NTIA Chief: Net Needs a Ref

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Washington - The Obama Administration's
chief communications-policy
adviser last week said the government
should definitely be involved in sorting
out the policy tension between competing
Internet interests - such as the dustup
over network neutrality.

In a speech to the Media Institute here,
Assistant Commerce Secretary for Communications
and Information Lawrence
Strickling, head of the National Telecommunications
& Information Administration,
said that a hands-off policy was the
right approach in the Internet’s infancy,
but suggested such a regime was more
suited to the last century.

He also took a shot at the “broadband
ecosystem” metaphor
that Federal Communications
Commission offi cials, including chairman
Julius Genachowski, have been
using with increasing frequency.

"I answer the question whether the
government should be involved with an
emphatic ‘yes,' " said Strickling, adding
immediately that it does not have to be
a heavy-handed regulator. Rather, the
government that would be stepping in
would need to take a different approach.
He called the current regulatory regime
"too slow, backward-looking and political"
to be effective.

Despite the currency of the phrase
"broadband ecosystem," Strickling argued,
the Internet is not "a natural park
or wilderness area that can be left to nature."
He said he didn't believe that anyone
in the Media Institute audience
believed the government should leave
the Internet alone.

Hands-off was the right policy when
the Internet was first developed, said
Strickling, but the new century has
brought with it an Internet that has
morphed into the "central nervous system"
of the economy and society.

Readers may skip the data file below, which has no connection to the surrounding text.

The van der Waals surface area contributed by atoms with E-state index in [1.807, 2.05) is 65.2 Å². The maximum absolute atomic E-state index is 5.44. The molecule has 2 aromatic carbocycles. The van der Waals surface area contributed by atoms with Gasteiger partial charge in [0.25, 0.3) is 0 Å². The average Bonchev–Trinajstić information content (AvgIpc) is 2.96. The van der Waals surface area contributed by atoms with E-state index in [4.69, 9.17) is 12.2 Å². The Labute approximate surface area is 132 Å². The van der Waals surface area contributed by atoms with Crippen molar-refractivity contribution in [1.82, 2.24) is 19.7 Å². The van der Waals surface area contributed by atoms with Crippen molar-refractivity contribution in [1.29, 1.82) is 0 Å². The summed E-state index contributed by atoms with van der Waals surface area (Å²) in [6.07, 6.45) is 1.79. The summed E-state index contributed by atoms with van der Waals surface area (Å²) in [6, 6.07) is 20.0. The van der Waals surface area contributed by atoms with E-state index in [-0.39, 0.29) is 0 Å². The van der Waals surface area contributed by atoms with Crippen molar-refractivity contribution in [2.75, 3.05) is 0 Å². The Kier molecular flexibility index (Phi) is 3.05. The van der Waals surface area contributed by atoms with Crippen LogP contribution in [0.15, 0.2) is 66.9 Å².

"The cacophony of human actors demands
that there be rules or laws created
to protect our interests," he said.

President Obama has long been a proponent
of network-neutrality regulations.

Those interests include privacy, and
protection of legal content, he said, as
well as network neutrality. "You want to
know you can make a transaction online
without your credit-card information
falling into the wrong hands," he said. "If
you are a content owner, you want to be
allowed to take action against users who
infringe your copyright. ... If you are a network
owner, you may be against net-neutrality
rules. But that doesn't mean there
aren't any rules, it just means the network
owners get to create their own rules about
whether and when to discriminate."

Where the Internet is concerned,
Strickling suggested,
the government needs to be a
sort of pro-trust regulator, rather than
an antitrust watchdog. He went so far as
to propose changing the NTIA’s name
to the “National Trust the Internet Administration.”

“In the absence of some level of government
involvement, we risk losing the
one thing the Internet must have, not just
thrive, but survive, and that is the trust of
all the actors on the Internet.”

In addition to continuing to hand out
broadband-stimulus grants — he said
March 15 would be the deadline for the
second round of bids, no exceptions —
the NTIA will focus on Internet policy.
The NTIA is not a regulator, but it is the
White House’s chief telecom policy adviser
with a role of “preserving and building
trust on the Internet” and “balancing
out” those policy tensions, he said.

Such balancing eff orts will include initiatives
on privacy (including eventual
policy recommendations), child online
protection, cybersecutiry, and copyright